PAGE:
“I’m just here for the greens,” Alan Clemons said without looking up. I looked across the table at him, a little shocked. No doubt we were eating the best collard greens in the state of Alabama, if not the world, but still he caught me off guard. Clemons is an old newspaper guy and veteran outdoor writer whom I met years ago, long before I started down the dubious path of outdoor writing myself.
Clemons and I were sitting at the supper table on the first night of the Squirrel Master Classic, a squirrel hunting competition with Outdoor TV celebrities, young 4H shooters and outdoor media—all of which is the brainchild of Jackie Bushman of Buck Masters fame. Mr. Bushman felt something needed to be done about the decreasing numbers of young people entering into the hunting and shooting sports world.
The first Squirrel Master Classic was held in 2014, and Bushman and the event’s sponsor, Gamo Air Rifles, have not looked back since. Winner of this event is determined by your team’s count from a morning and evening squirrel hunt and your total points from an afternoon shooting competition.
Still, for all of this I was a little worried about my buddy Clemons. The outdoor industry is somewhat like a big family, and I saw Clemons as maybe the irascible old uncle in the family: He was very happy to be here, he just didn’t want you to know he was happy about it.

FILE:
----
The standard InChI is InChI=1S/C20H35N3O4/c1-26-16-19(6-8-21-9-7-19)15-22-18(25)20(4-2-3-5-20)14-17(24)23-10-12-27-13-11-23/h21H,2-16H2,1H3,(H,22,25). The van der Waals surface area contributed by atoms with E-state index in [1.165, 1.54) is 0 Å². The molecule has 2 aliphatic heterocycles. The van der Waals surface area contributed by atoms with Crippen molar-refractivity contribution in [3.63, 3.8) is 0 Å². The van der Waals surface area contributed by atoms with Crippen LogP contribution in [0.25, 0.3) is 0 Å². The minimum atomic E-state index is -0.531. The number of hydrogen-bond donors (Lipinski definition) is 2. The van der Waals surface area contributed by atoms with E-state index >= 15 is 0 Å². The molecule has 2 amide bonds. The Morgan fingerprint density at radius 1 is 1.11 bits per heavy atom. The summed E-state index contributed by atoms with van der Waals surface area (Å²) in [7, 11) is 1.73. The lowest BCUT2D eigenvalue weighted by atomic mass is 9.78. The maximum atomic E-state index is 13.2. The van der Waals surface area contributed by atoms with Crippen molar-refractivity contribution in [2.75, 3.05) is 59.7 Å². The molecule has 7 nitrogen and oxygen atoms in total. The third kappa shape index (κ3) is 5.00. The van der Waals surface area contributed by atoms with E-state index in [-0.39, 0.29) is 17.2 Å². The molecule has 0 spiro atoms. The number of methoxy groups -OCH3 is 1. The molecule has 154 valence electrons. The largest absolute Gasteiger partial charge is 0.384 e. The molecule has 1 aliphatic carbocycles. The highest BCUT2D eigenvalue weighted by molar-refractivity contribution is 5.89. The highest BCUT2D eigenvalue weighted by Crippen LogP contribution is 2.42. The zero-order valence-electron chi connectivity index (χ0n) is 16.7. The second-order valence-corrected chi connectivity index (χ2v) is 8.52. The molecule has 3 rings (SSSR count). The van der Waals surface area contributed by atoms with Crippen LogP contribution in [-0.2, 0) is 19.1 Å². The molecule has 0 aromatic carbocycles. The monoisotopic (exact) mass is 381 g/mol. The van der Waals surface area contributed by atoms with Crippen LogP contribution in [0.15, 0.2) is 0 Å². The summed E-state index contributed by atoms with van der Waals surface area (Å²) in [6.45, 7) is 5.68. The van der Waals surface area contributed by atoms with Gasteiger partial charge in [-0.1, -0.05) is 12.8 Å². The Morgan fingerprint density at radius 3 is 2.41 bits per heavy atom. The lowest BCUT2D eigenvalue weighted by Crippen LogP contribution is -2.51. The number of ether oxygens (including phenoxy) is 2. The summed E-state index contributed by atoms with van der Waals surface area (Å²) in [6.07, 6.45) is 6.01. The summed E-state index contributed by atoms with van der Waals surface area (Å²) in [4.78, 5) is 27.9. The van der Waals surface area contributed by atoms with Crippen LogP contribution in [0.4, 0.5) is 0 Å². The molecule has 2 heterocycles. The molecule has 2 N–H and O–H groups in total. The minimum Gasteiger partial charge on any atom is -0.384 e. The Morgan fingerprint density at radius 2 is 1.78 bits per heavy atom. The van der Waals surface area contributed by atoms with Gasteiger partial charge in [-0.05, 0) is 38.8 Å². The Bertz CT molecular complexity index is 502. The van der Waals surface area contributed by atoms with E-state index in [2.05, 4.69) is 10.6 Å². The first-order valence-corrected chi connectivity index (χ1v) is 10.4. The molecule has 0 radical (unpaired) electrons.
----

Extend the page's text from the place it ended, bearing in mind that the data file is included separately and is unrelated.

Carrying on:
This family reunion in the guise of a squirrel hunt was being held at the Southern Sportsman Hunting Lodge near Montgomery, Alabama. I’m pretty sure if you look up southern hospitality in Webster’s, you will see a picture of the Southern Sportsman Hunting Lodge. This lodge, which just happens to be in heart of Alabama’s famed Black Belt region, has a rich 35-year history for hosting deer and turkey hunters and now squirrel chasers. The walls of the lodge are adorned with rows of “family photos,” pictures of hunters, outdoor personalities, writers, sports figures and entertainers who have stayed here.
After Uncle Clemons had finished off his third helping of collard greens along with fried chicken, mashed potatoes and gravy and other southern delights (most families eat well at such gatherings, right?), we were assembled to get the lowdown for the next day. Leading this presentation was none other than Jackie Bushman, whom I saw as the “Dad” figure for this little party. Jackie laid out how the competition would be run and introduced all the players, Keith Higginbotham from Gamo and his crew, the various outdoor TV personalizes, the squirrel dogs we would be hunting with…and told us that breakfast was at 0500! (Really Dad? Do we have to get up that early?)
This may have been a friendly family gathering, but make no mistake, it was a competition. These boys and girls were serious about taking home the coveted squirrel trophy. I went with Travis “T Bone” Turner from the Bone Collector crew and his team, and believe me, it was fast and furious. When our squirrel dog, “Mo” would bark treed, it was off to the races.
Each and every time Mo barked, we ran to the tree…these boys were serious about taking home that trophy. Mo’s owner, Butch Morton from Blue Ridge, Georgia, was just as determined as the other team members, and he kept us on track to find those squirrels.